Abject Politics: Abjection, Fascism, Racism

The ways in which Kristeva has theorised abjection as the condition of loss of the boundaries between self and other, inside and outside, has been well rehearsed. For the purposes of this essay it will suffice to recall that Kristeva formulates this argument via her analysis of Biblical texts and the shifts from the Old Testament to the New Testament. She argues that the Old Testament outlines prohibitions to prevent crossings between the binaries of inside/outside, pure/impure. In the New Testament the many prohibitions designed to guard boundaries become interpellated into the subject himself; the subject becomes internally predicated upon the binary of the self and the other, a figure of sin, who is capable of redemption because of the sacrifice of Christ. As the ‘source’ of the impossibility of monotheism, Jews become representative of the ‘Other/other’ that now has to be repressed within each subject in the Symbolic structure. Thus, Kristeva, amongst others, argues that anti-semitism is “the archetypal racism” (Kristeva, 87).

The response to this condition of internalised self-loathing is fascism, in the twentieth century, Kristeva argues, a trajectory demonstrated by Céline, who, she asserts, is definitively caught in a confrontation with abjection, in his novels. Those novels depict the breakdown of boundaries between inside and outside, the borders of the self, in formulations of disgust, repulsion, material disintegration, corpses, filth, waste and food, and the devouring feminine, that characterize abjection (Kristeva, 1). Central to the intensity, and indeed depths, of Céline’s engagement with the condition of abjection is his ‘other’ writing, the political pamphlets in which he espoused anti-semitic, fascist views. Céline, and all fascists, Kristeva argues, are railing against the Law, Religion, and the existing symbolic order, which they cannot live in without constant confrontation with the abject ‘other’ within themselves, which they seek to repress finally once and for all (178). The fascist desire that Céline demonstrates, Kristeva argues, is to replace the existing institutions and structure with a new one, that of a trinity of the Father, the Nation, and the Body, all of which seem to promise unity and coherence, an escape from the internally divided and self-repulsive modern subject (178). The fantasy trinity represents a hyper-patriarchal structure, a rejection of everything feminine and maternal-the ‘source’ of abjection.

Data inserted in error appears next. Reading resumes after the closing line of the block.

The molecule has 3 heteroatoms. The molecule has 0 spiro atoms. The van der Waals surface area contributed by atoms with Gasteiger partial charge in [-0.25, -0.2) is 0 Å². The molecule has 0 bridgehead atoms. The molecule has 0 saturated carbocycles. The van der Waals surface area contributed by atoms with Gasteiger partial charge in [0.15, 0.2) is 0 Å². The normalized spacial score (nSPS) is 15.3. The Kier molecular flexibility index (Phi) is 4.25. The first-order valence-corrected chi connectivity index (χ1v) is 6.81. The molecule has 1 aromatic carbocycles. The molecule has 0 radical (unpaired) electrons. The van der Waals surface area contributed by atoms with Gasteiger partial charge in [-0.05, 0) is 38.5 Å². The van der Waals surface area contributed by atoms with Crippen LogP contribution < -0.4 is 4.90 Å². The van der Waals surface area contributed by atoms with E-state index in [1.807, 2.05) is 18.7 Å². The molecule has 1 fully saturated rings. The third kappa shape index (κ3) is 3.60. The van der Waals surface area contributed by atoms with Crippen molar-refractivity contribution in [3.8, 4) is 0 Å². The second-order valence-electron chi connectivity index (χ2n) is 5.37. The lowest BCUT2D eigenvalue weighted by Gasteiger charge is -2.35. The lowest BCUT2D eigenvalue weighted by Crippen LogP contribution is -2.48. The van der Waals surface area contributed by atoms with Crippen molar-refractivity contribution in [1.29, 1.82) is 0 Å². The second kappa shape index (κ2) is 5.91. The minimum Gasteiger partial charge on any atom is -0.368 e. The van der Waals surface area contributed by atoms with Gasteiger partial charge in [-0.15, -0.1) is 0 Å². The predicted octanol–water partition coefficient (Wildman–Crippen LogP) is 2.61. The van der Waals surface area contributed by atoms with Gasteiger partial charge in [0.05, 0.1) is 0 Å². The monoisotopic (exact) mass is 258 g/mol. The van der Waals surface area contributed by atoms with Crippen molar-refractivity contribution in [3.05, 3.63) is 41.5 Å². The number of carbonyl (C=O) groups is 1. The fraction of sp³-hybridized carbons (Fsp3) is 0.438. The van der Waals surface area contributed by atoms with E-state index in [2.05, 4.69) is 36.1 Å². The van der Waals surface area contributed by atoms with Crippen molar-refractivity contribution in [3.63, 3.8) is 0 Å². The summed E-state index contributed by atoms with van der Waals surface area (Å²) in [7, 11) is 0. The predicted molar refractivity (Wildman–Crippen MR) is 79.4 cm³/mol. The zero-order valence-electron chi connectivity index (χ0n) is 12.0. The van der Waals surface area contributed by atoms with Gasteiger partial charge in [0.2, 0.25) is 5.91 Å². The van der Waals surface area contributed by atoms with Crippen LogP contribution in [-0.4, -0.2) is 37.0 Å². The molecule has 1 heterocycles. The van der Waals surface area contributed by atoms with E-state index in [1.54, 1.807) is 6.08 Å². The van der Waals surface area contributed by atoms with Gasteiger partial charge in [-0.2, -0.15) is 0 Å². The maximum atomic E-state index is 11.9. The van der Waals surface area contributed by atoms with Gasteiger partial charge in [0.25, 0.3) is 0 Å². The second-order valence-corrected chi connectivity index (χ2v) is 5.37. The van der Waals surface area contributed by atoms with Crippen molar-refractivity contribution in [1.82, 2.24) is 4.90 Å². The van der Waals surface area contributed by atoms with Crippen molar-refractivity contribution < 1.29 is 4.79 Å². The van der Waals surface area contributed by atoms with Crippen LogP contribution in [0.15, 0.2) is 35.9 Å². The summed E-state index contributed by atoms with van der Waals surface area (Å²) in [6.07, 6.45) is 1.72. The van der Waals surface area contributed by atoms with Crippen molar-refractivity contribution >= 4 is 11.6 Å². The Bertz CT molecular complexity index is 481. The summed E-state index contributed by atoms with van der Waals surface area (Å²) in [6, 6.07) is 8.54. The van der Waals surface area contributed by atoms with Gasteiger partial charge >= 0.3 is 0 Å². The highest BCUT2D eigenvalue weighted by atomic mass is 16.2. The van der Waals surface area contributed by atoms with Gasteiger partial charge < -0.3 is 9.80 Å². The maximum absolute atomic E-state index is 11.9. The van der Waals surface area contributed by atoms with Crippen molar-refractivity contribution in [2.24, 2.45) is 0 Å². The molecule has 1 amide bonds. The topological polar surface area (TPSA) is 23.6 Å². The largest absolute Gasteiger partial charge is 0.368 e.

As such then, for Kristeva, it is precisely the profound psychological tension and bitter internal struggle testified to in the extremes of Céline’s political anti-semitism and fascism and his literary abjection, that go some way to explaining the totalitarian impulses of the twentieth century, and position Céline, given the horrors of the Second World War, as a definitive writer of abjection and its implications. Céline’s political fascism, Kristeva argues, is an intimate response to the abjection represented in his own novels; it is his attempt to fend off the disintegration of the coherent ‘self’ that the abject ‘other’ threatens.

Kristeva argues that this structure will perpetuate and persist as long as the construction of western subjectivity, founded on this self-loathing, remains. In the contemporary moment, Thom Yorke’s negotiations reflect this ongoing dilemma. The relationship between the music/text of Hail to the Thief (The Gloaming) and Yorke’s ‘real world’ interviews in his capacity as both a private individual and a ‘spokesman’ for the band, creates a conflation of fictional representation and political commentary that brings into being similar shifts and connections as those between Céline’s novels and his political pamphlets.